For some gamers, no matter what you do, Kinect or even any kind of motion gaming is not their cup of tea - and that's ok. There is still a lot to explore with standard controls such as narrative and lesser explored genres. So let's get this straight: standard controls will never go away. The pinpoint accuracy and immediate response you get from standard controls is unmatched. Yet, there are some gamers out there that want something new. They've played everything there is on a controller and don't mind standing and doing a little cardio while there at it. Dancing and Pet games aside, these gamers simply want a satisfying experience from their Kinect. However, there's this other group: The uninitiated, the soccer moms, the spectators, etc. This is the same group that finds the controller too foreign and fearful to handle. Most of that group would rather watch instead of wince at pressing the wrong buttons to avoid embarrassment. While the Wii and Move have helped immensely in bringing this group to the world of electronic entertainment and Kinect takes the extra step by taking the controller away altogether.
So what does this have to do with Kinect and Hardcore Gaming?
In my personal experience, Kinect serves as an easier bridge that my wife crosses to experience games - friends too. Unfortunately, for me, that appeal does not last very long based on Kinect's current library. Hardcore gamers who I've debated with about Kinect's viability in the marketplace need real games in order to appeal to our kind - which is, unfortunately, not the kind of games I'd expect them to imagine. Many of them think that slapping on a First Person Shooter (FPS) or Real-Time Strategy Game (RTS) would fit the bill but this is Kinect - and doing the "pew pew" motion isn't exactly the kind of game I'd enjoy. Whatever game that can be enjoyed and controlled better with a standard controller should be left alone. FPS games can work fine on motion controls like the Move or the Wii but FPS games by nature aren't exactly inviting to casual gamers either.
We need games that are easy to understand but hard to master.
But what about a boxing game? Wait. Another boxing game? Ok. I know what you're thinking. Boxing games are plentiful in the motion control arena but have no depth aside from dodging and punching yet it's really easy to understand the appeal of boxing games. And what if this new boxing game can account for the type of fighter you are? Are you an inside-fighter? Brawler? Southpaw? What if the game can account for your footwork as well as your punching angles and defense. Obviously this type of depth might be too much for the casual gamer who may not care about boxing technique and just wants to knockout someone - which you still can.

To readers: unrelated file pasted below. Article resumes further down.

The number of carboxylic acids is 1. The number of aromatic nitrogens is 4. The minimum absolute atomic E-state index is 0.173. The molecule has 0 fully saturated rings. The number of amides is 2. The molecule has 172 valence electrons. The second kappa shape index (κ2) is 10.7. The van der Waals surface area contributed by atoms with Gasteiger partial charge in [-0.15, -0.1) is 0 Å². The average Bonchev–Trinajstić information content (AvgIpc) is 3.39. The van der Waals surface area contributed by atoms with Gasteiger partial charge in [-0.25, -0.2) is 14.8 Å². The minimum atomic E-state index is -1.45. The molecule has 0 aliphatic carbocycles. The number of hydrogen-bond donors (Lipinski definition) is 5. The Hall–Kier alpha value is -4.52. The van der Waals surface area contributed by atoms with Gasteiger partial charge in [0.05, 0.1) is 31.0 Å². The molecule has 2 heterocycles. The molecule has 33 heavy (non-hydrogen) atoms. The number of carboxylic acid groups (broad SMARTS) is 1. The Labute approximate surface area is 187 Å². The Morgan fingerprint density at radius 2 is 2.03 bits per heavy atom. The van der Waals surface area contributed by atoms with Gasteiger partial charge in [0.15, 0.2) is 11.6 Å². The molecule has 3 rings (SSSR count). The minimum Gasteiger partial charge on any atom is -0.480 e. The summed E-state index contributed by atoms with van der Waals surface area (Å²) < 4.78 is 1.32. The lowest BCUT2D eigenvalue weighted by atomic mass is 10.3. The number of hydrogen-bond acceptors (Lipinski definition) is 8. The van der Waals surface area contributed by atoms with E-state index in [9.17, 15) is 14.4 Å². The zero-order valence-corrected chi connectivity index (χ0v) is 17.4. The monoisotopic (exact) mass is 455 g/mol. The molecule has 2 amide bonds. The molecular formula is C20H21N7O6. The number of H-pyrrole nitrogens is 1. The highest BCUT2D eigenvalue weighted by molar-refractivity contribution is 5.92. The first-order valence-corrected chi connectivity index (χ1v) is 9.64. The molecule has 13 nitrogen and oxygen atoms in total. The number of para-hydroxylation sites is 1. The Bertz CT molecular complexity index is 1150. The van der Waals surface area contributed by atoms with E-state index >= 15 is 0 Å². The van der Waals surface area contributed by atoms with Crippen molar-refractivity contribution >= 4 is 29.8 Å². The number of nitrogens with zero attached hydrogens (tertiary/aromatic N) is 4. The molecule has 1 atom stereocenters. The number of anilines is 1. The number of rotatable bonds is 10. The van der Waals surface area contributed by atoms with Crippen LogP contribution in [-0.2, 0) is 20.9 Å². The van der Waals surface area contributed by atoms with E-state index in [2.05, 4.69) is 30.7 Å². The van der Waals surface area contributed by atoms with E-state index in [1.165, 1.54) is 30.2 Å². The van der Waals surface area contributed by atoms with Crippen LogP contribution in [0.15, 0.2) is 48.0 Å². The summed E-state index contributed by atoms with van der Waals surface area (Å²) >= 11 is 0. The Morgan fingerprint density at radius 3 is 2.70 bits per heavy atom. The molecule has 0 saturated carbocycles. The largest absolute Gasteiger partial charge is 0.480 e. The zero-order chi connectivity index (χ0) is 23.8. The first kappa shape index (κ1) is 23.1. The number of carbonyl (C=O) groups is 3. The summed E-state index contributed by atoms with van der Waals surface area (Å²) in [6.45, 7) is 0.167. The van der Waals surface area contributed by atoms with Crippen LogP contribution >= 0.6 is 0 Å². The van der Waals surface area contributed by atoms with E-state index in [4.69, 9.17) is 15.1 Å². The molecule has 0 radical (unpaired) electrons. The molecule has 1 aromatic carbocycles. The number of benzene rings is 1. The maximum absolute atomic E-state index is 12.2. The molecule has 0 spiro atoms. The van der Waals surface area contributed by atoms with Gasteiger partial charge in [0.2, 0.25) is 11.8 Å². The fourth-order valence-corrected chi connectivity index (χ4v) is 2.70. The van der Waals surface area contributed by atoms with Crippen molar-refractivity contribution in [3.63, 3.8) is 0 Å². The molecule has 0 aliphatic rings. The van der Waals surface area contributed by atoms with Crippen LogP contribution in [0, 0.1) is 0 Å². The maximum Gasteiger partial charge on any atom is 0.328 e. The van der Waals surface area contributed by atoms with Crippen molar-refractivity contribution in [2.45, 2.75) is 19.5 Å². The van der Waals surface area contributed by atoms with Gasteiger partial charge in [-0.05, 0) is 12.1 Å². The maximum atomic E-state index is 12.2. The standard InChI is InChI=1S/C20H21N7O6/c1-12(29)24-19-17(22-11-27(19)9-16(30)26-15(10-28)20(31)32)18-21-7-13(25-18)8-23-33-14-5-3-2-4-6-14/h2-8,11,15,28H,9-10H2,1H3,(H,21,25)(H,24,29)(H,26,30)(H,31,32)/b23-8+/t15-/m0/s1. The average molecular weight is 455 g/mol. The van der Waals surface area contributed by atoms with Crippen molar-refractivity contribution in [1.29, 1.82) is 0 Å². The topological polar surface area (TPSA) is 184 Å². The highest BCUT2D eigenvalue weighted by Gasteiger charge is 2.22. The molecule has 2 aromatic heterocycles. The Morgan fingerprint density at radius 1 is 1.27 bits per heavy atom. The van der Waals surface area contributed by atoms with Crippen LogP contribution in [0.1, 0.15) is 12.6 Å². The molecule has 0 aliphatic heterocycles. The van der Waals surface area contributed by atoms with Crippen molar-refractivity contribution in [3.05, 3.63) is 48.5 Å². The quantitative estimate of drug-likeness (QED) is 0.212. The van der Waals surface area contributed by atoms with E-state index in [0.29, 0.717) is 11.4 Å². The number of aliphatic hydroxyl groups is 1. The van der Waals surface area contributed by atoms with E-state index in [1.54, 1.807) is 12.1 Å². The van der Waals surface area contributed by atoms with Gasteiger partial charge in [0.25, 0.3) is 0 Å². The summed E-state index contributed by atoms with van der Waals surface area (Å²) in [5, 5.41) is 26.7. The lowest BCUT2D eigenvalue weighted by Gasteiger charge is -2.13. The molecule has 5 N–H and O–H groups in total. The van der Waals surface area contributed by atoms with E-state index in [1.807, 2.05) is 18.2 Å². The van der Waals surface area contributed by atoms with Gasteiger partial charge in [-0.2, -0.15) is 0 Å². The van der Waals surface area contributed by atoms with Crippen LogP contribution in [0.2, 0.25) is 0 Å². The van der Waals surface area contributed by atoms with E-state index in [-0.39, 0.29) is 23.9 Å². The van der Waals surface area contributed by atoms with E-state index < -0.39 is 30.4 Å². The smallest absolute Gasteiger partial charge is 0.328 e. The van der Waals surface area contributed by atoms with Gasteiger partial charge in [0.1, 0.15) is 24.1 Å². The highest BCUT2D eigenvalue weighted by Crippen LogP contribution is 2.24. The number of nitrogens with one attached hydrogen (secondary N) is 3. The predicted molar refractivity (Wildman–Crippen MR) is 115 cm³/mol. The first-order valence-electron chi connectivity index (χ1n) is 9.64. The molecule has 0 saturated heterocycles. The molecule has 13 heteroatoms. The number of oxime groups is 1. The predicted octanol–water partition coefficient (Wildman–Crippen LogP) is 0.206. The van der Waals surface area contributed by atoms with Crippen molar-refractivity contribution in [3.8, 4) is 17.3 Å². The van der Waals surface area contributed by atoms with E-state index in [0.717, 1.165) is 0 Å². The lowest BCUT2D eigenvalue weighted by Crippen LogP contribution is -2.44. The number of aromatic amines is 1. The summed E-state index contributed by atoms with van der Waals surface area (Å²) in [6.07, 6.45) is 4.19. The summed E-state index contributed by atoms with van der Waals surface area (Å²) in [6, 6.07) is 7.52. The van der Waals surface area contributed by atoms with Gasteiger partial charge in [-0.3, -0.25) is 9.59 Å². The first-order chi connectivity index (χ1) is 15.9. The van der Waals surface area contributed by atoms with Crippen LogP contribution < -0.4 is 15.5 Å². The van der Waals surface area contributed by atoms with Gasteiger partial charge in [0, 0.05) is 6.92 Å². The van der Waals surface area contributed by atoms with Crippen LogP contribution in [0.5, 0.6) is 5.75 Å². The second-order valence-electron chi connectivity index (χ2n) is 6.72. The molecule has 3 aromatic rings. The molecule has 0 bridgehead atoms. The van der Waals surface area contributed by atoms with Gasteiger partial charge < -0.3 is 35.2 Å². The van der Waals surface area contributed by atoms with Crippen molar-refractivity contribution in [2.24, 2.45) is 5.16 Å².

But what if we can gradually introduce defensive technique of bobbing and weaving and train someone's form with sparring or mitts? What if we can adjust the CPU settings to accommodate beginners but reward vets at a higher difficulty level? It can be an addictive learning curve and potentially provide a more satisfying experience. One can also get a kick out of learning actual stances, defense and actual terms used in the ring. Boxing itself is a cerebral sport and when you can provide even just a little taste of what actual fighters go through and have a great workout too. All of a sudden a standard controller would seem less fitting for this type of game.
How about Fight Night Champion? That could be a great example of a boxing game with great depth that can extend beyond the controller. Obviously, you'd have to make changes to the game from it's side view perspective a more natural first person experience.
Point-and-click type adventure gaming is also another genre that doesn't get explored often that could work well with Kinect. I imagine one of those old school Sierra games getting the reboot like Police Quest. It's a great contrast from the more strenuous fitness and sports games while allowing you to sit on your couch. Guiding your character would not be much of a problem since the emphasis would be more of exploration as opposed to constant action. Being able to investigate or manipulate objects by holding them in your hand and rotating it in 3D space can lead to some intriguing gameplay scenarios. And what about interrogation sequences? Asking questions by voice and "pressuring" your suspect to coax out some answers sounds good on paper too.
Personally, I think first person and third person shooters that require precise movement and targeting is something that Kinect needs to stay away from. I'm also noticing a disturbing trend of dancing games show up often which is understandable but misses the whole point altogether. Dance Central is a hit among some of my hardcore friends but the last thing they need is more of the same while my casual gaming friends share the same opinion. I guess the reason for this commentary is not to make the mistake of suggesting to developers "you gotta do this game on Kinect because it's whole lotta fun on the controller". Instead, we should consider what works naturally with Kinect instead of trying port over what already works perfectly fine with standard controllers. Hopefully, when E3 rolls around, we can only hope that Microsoft will provide something that can appeal to both types of gamers.
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